A personal perpsective of life in our Virginia vineyard... Christine Wells Vrooman



Bottled Wine!

It seemed the day would never come, the day we actually put into bottles the wine from the grapes we so lovingly raised.  But that day did come and it arrived full of sun.  May 5, 2011.  Perfectly perfect!

Here is how a bottling day at a winery goes!  The long tractor-trailer housing the bottling assembly line arrived at the Stinson's winery early in the morning and it took them a couple of hours before everything was lined up and ready to roll.  We were bottlling not only our wines, our Chardonnay and Pinot Noir, but some of the Stinson's wines as well.  We will label our bottles ourselves later this summer, but we had the corks ready to go!

The wines inside the tanks in the winery are pumped through a long hose into the bottling truck as the bottles move through a multitude of stages and stops, all the glass clinging and clanking in a rhythical dance, right side-up, upside down, rubbing shoulders, movin' on down the line.  What a show. After moving down one line, they circle at the front of the truck and march on out to be quickly dropped into boxes, rolled down the conveyor, stamped, box labeled, sealed and ready to head into your homes!

Rolling out the hose

Rachel Stinson clamping together sections of hose; the guys teasing her about handcuffs:)

Command Central 

Setting it all up

Bottles getting filled with our Chardonnay 

After completing the circuit, out the other end they march!

And down the conveyor the cases will slide

to be stamped, sealed and crated away!

Nathan hauling the filled cases

And when the bottling is complete, time to clean out the tanks!  Rachel Stinson and Nathan climb into the tanks and begin scrubbing them down with disinfectants and cleaners.  Cleanliness is one of the most important factors in a winery to prevent a variety of off-flavors that can develop due to contaminants.

It is recommended to wait several weeks before drinking wine after it's been bottled, as it has to recover from "bottle shock", a reaction to the wine from the act of bottling, leaving the wine with muted or disjointed fruit flavors. Well, we just could not wait several weeks to taste at least one of our wines. So we figured the Chardonnay would be affected least by the bottling. That evening we chilled it, pulled out the cork, studied the color, aroma, held it up to the light, swirled it, sniffed once more... and took our very first sip. Siiipppp. siippppp. We were silent. Our eyes lit up. Someone mumbled, Wow.. or something like that. It all seems a blur. Our Chardonnay is delicious. The flavors lingered and lingered, the fruity minerality was soft, elegant. Haunting. Beautiful.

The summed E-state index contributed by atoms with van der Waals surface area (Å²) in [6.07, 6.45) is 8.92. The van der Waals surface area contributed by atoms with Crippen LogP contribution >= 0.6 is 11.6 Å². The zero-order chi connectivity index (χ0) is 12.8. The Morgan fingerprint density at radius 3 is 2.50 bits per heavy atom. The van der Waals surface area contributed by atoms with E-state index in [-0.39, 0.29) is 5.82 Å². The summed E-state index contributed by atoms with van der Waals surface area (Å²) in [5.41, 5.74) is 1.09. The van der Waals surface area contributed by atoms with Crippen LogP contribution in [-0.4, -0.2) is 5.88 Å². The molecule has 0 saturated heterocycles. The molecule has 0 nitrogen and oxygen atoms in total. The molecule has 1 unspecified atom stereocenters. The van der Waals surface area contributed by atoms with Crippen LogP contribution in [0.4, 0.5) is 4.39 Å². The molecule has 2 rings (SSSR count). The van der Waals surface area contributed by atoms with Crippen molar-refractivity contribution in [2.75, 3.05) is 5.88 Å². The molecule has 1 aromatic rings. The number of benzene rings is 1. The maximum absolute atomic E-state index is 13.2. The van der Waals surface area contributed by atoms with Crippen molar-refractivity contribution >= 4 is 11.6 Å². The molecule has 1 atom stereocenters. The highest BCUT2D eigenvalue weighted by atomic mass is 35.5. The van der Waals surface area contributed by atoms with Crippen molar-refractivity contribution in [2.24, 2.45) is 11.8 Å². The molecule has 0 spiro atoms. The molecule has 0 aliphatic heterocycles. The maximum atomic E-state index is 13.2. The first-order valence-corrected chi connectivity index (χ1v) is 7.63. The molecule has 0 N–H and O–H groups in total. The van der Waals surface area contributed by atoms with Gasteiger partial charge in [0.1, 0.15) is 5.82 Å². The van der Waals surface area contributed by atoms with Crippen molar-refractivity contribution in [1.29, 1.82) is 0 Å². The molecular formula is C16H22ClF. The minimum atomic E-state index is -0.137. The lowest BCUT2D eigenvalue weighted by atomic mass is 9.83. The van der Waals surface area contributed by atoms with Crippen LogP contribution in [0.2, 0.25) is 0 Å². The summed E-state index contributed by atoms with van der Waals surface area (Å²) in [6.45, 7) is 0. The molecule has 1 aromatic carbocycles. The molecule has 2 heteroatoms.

Thank you, thank you, little grapes. You are making us proud, so very proud indeed!  I remember how beautiful you looked dangling from your vine and you have transformed that beauty into something equally beautiful in a glass.

For the Pinot, we will wait a few weeks for the bottle shock to dissipate.  We will taste it near the end of May with our winemaker consultant, Matthieu Finot and our viticulture consultant, Lucie Morton, two amazing individuals with whom we feel honored to be working. 
I cannot wait!... But I will!

Our very first bottle of wine from our very first vintage
Ankida Ridge Chardonnay 2010
Harvested Sept 1, 2010
Bottled May 5, 2011

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